Board games can be a fantastic educational tool. They can teach ideas in ways that are immersive and fun, and can help children improve their social skills in a safe environment. In the case of Ultimate Werewolf, it can even help you learn more about the players themselves!
Mackenzie Hoffman is a board game enthusiast who loves bringing her hobby into the classroom, and one of the games she used to kick off this school year was Ultimate Werewolf. At first glance it might not seem that a game centred around bluffing and deceit has a place in a lesson plan, but for Mackenzie it’s an invaluable part of getting to know her students.
This article was originally published by Mackenzie Hoffman on Meeple Street, and is reposted with her permission.
I am an educator who loves using board games in the classroom. Each year I start off the first few days of school with board games. This acts as a hook for my class for the year, but also provides me with valuable information about my students. This year I am only using one official game, but I also intend to use multiple escape rooms. While escape rooms aren’t technically a game, they still hit many of the same skills that games do with critical thinking, collaboration and problem solving.
The other game I intend to use this year is Ultimate Werewolf. Now many of you may be wondering what on Earth I could learn from having my students play Ultimate Werewolf. However, I love this game as an entry into the classroom. The students enjoy the engagement and the challenge of winning. It creates a classroom bond. However the information it gives me is much more valuable.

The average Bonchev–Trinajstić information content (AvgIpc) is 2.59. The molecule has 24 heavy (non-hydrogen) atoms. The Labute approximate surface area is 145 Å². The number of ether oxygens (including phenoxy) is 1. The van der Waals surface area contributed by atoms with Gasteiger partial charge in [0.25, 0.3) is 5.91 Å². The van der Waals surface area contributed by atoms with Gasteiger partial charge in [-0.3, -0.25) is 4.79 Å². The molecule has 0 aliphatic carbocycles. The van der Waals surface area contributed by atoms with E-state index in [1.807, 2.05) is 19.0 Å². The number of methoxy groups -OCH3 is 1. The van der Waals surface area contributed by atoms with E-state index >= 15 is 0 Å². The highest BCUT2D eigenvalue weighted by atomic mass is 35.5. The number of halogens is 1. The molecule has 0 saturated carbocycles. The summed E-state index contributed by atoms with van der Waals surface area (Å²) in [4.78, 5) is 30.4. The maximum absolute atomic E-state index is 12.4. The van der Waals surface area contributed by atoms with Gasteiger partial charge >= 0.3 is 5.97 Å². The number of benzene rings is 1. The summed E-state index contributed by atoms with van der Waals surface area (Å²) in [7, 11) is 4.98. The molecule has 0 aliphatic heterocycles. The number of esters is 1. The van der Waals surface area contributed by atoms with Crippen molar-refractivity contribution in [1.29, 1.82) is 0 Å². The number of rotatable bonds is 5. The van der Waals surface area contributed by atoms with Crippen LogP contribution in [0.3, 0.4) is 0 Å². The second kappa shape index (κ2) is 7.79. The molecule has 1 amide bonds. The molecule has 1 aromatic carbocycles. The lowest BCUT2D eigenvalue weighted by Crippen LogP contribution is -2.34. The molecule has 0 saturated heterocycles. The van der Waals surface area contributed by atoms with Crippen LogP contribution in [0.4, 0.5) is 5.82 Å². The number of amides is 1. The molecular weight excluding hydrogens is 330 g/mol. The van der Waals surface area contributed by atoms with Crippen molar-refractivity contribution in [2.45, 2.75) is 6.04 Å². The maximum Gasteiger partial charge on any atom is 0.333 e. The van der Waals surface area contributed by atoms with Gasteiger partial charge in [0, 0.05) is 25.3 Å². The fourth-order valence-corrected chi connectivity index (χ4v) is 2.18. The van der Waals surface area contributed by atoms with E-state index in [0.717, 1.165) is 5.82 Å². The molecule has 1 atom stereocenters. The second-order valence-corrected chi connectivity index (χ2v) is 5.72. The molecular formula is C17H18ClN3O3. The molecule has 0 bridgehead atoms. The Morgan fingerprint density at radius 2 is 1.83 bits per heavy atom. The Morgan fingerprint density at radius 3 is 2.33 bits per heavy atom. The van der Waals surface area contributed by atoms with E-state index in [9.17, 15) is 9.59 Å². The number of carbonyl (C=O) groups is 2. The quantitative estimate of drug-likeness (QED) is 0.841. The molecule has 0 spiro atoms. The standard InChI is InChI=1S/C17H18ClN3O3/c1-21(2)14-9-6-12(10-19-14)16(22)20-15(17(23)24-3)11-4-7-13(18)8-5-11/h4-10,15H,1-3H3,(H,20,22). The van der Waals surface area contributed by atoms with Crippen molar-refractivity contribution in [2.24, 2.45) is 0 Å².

Werewolf forces interaction between students, and as a moderator I am able to sit back and watch the students interact. With a couple rounds of Werewolf, I am able to see patterns within the classroom that a normal classroom environment would not show me. For instance, with Werewolf I can quickly realize which students are not going to be good at following verbal directions like close your eyes and tap your leg with one hand. Additionally it teaches me a lot about the social order of the classroom. Who will be the leaders in discussion? Who are followers? Who likes to be the class clown? Who likes to critically think about situations? Even more importantly though, Werewolf gives me an opportunity to see if the class automatically gangs up on any other student. This gives me the chance to know if there is a student I need to watch for being bullied in a way that no other activity I have found does.
While Werewolf may not be the most in depth learning experience without significant discussion before and after for my students, the data I gain during the game gives me a quick head start into the school year. I have also found that my students love the game and ask to play it as a brain break through out the year. It is fascinating to see how their strategy and depth of play style changes throughout the year with instruction and conversations about the game. I am looking forward to introducing it with my new students on Tuesday!
A huge thank you to Mackenzie Hoffman for giving us permission to share her article here! If you’d like to read more about how she uses tabletop games in the classroom, head on over to her website Meeple Street (and give her a follow on social media).
Have you ever used board games as a teaching tool? Let us know in the comments!